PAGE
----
Edit ModuleShow Tags

Shape Shifters

SD’s surfboard designers dream big, in and out of the water


Published:

(page 2 of 3)


Bessel working at his La Jolla studio

FORM FOLLOWS FUNCTION
At a small shop near Windansea beach, Tim Bessell has produced more than 48,000 surfboards. He’s easily one of San Diego’s best-known shapers. But other objects come from his workspace, like furniture, art, even homes.

“I studied architecture after college while shaping,” Bessell said. “They go hand in hand. I’m a form-follows-function guy. Everything I make or do has a purpose or is functional.”

To create the ideal surfboard, shapers must understand an array of variables—shape, length, lift, and drag, etc.—that profoundly affect how a board feels and moves underneath a rider’s feet. A mere quarter of an inch in thickness will drastically increase the board’s “float” at the expense of maneuverability.  


⇑ Surfboard shaper Tim Bessel also designs low-cost, eco-friendly homes  made out of shipping containers.

Bessell is applying these detail-oriented engineering skills to his “ultimate passion”: low-cost, environmentally-friendly homes made out of shipping containers.   

“One day I was thinking about the huge need for cheap housing and how many abandoned shipping containers there are,” Bessell says. “Shipping containers are a perfect solution because they’re abundant, customizable, and insulating. We’re making them with the most modern technologies so people can live completely off the grid. People are skeptical because it’s such a radical idea. They get it when they see the models with amenities.”

The container-dwelling trend is taking off worldwide. Bessell Living Systems is currently building its first in Pacific Beach. Over the next several years, he has plans for more than 500 internationally.

CATCHING A WAVE BACK
Bessell isn’t the first Windansea shaper with big ideas. Most notably, Bob Simmons revolutionized surfboards while working as an aerospace engineer at Douglas Aircraft in the mid-’40s. One thing hasn’t changed since Simmon’s time: most shapers are essentially starving artists. Many of them break ground in other fields to pay the rent.

Above: The Tri-Fin Bench. Below: The Ekstro Chair.

Carl Ekstrom can relate. He patented asymmetrical surfboards in 1967, selling them from a small La Jolla shop. When surfers skipped over his futuristic boards for more traditional shapes, he stopped making surfboards. He did, however, channel his shaping experience into other areas.

“Surfboards are all composite construction: foam, fiberglass, resin,” Ekstrom explains. “Being familiar with raw materials like that is key for inventors or prototypers of any kind.”

Working with the Scripps Institute of Oceanography, he designed the first artificial wave machine, which later became the attraction at the Wave House in Mission Beach. (He has since distanced himself from the project.) He also dove into art. His collaborative work with sculptor Svetozar Radakovich—a pair of stark white, carved doors made of foam, fiberglass, wood, and resin—was recently featured at the San Diego Craft Revolution Museum. He’s designed cars, medical devices, and recently launched a furniture company called Nomad Mobili.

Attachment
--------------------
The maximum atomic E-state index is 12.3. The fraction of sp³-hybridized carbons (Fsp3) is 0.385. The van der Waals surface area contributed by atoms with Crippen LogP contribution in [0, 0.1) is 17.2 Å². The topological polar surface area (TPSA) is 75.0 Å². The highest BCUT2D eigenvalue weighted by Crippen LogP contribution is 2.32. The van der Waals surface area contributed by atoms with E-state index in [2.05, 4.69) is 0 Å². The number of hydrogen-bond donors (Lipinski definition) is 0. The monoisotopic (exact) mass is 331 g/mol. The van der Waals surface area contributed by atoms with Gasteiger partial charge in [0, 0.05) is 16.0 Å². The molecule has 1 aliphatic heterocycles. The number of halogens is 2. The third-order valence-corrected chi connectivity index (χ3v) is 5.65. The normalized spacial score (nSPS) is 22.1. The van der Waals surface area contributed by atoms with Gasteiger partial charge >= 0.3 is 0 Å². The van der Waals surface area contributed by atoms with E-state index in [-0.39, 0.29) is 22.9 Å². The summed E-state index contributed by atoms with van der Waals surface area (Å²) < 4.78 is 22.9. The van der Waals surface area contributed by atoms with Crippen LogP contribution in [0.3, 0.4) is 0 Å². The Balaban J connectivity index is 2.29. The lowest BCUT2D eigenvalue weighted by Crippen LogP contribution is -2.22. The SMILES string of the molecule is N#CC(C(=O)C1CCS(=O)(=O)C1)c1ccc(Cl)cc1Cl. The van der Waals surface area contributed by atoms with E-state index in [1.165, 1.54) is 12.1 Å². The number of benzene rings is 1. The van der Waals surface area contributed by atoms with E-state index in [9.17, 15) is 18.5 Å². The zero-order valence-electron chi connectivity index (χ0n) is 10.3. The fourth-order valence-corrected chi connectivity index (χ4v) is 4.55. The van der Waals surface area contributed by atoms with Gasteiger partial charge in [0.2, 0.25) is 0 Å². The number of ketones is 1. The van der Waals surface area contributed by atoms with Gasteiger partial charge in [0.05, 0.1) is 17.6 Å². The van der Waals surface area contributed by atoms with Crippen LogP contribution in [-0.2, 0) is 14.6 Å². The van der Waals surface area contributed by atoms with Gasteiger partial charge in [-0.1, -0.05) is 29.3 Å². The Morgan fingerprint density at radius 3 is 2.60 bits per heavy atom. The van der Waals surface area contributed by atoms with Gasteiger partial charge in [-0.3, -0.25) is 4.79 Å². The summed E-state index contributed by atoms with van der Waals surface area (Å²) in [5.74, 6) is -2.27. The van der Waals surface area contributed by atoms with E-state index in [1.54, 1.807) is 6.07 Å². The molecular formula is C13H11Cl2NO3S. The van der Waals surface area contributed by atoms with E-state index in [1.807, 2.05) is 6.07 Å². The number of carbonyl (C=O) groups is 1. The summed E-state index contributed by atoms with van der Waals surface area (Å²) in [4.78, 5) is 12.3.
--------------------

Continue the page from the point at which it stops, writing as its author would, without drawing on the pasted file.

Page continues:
As for his freaky surfboards? They’re kind of a big deal these days. Five years ago, a new generation of surfers discovered the potential in asymmetrical designs. It seems Ekstrom was a mere 40 years ahead of the curve. Last October, Ekstrom was honored at the Sacred Craft Surfboard Expo at the Del Mar Fairgrounds for his recent designs. Still on top of his game, he’s come full circle.  

“I like building all kinds of things.” Ekstrom said. “I really love surfboards because they’re such an art form. I feel lucky to be back doing it. It inspires so much creativity in me.”

Edit ModuleShow Tags
Edit ModuleShow Tags

More »Related Stories

Stunning San Diego Landscapes To Inspire Your Green Space

Consider it your no excuses guide to sprucing up your outside (and inside)

San Diego Homebuyer’s Guide 2019

It's possible to find an affordable home in these six up-and-coming enclaves

Reforming Mexico's Court System via a Local Law School

How a new institute at San Diego's Cal Western School of Law is teaching lawyers to work in Mexico's new public trial system
Edit ModuleShow Tags
Edit ModuleShow Tags

Most Popular

  1. Vote Now for San Diego's Best Restaurants 2019
    From pho to fries, you can choose San Diego's best eats and drinks in 99 categories
  2. First Look: Il Dandy
    Michelin-starred Italian chefs open a stunner in Bankers Hill
  3. Restaurants Are Dying; Here’s the Solution
    It’s simple math, but the state of California refuses to allow it
  4. 21 Ultimate Road Trip Itineraries from San Diego
    These getaways will take you through California, Arizona, Nevada, Utah, and Mexico
  5. Best of North County 2019
    Our annual roundup of what's up-and-coming and full-on buzzy above the 56
  6. San Diego Homebuyer’s Guide 2019
    It's possible to find an affordable home in these six up-and-coming enclaves
Edit ModuleShow Tags

Promotions

Enter San Diego’s Cutest Pet Contest

Your furry family member could win a pet prize package and be featured in San Diego Magazine

Puesto's Next Top Taco

Submit your best taco recipe for the chance to win a grand prize
Edit ModuleShow Tags
Edit Module
Edit Module

Connect With Us:

Edit ModuleShow Tags

Sponsored

Athena’s Pinnacle Awards Showcases Leaders in Diversity and Inclusion

Here are the winners from the event on May 7

What One San Diegan Is Doing with a Life Without Disease

Dr. Melanie McCauley went to Nepal to help build a local research infrastructure.
Edit ModuleShow Tags
Edit Module Edit Module
Edit ModuleShow Tags
Edit ModuleShow Tags